We really think that we’re in the fight and the Honda’s been performing well and it’s a really tough fight for those last points. Obviously, we can talk about the three top teams that will be fighting for the race win but after that for the last points, it’s really tight.

It’s going to be a battle but I think we’re in the fight somewhere. The goal for Melbourne has to be points.

Photo credit: Sarah Merritt

SM: Thoughts on the Halo; now that you have actually driven the car with it? I read that Pierre [Gasly] had torn his race suit getting in and out of the car.

BH: That’s just because his race suit is too tight. It’s like a catsuit, you know? I think that it actually got caught on the seat.

SM: What’s the visibility like, are you comfortable with it?

BH: For us sitting in the car, we don’t notice it’s there. We’re obviously looking through it and looking ahead, and we’re not looking up at it, so it’s genuinely invisible for us in the car, which is a good thing because it’s a little bit ugly to look at! It’s better we don’t see it.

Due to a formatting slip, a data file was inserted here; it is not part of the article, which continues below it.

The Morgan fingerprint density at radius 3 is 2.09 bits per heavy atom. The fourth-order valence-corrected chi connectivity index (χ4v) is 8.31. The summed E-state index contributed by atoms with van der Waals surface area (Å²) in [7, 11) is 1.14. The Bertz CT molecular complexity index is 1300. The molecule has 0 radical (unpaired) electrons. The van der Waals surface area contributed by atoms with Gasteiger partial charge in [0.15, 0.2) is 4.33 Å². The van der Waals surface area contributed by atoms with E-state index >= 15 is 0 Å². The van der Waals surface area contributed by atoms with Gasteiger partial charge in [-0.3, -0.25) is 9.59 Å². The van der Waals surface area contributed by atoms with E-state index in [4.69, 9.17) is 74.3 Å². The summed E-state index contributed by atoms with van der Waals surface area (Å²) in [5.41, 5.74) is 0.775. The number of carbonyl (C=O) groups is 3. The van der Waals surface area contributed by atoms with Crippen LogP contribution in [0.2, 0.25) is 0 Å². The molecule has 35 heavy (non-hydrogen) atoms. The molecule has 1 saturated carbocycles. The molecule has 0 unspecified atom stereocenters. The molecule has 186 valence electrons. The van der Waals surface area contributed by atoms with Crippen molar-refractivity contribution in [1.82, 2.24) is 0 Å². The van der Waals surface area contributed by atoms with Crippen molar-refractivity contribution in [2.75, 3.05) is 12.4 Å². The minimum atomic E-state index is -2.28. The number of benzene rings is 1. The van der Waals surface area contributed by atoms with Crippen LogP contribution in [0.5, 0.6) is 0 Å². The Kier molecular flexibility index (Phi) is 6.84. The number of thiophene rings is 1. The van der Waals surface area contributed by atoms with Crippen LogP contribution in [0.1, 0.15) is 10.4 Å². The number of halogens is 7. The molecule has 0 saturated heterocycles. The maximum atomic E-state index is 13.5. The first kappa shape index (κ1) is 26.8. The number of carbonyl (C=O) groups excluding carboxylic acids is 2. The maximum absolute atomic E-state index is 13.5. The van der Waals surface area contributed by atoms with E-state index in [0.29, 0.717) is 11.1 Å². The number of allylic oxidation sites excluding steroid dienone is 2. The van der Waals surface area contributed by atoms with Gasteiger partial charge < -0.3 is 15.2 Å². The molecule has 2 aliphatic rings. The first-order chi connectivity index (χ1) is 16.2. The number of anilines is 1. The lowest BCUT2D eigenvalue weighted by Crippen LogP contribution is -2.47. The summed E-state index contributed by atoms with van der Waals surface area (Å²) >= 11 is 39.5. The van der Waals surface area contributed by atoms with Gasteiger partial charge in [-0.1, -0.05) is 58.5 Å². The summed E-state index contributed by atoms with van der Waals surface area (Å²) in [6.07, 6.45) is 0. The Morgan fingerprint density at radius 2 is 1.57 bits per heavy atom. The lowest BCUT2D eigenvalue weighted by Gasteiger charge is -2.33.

I’m not going to lie; from the outside, it’s something we’re going to get used to, but I don’t think it fits perfectly with the modern Formula One car. I’m sure that’s going to develop over the next few years and we all know why it’s there. It’s to protect our heads, so I am definitely not against that.

Getting in and out of the car is trickier. There’s no hiding that fact, that it’s a bit tricky to get in and out of the car, but while we’re actually driving, it’s completely invisible.

SM: How do you relax when you’re away from F1? And when you’re allowed to eat something a bit bad, what would you go for?

BH: Relaxing-wise, the biggest thing for me is riding my bike. It’s a fairly new hobby, probably only the last five or six years that I was mountain biking and now I’m very into road cycling as well. That’s kind of my escape. I can sit on my bike four or five hours and not think about much other than riding my bike and watching the scenery go by, and that’s important to me. It’s something I also enjoy with my wife, Sarah. She comes with me and she’s a great cyclist too.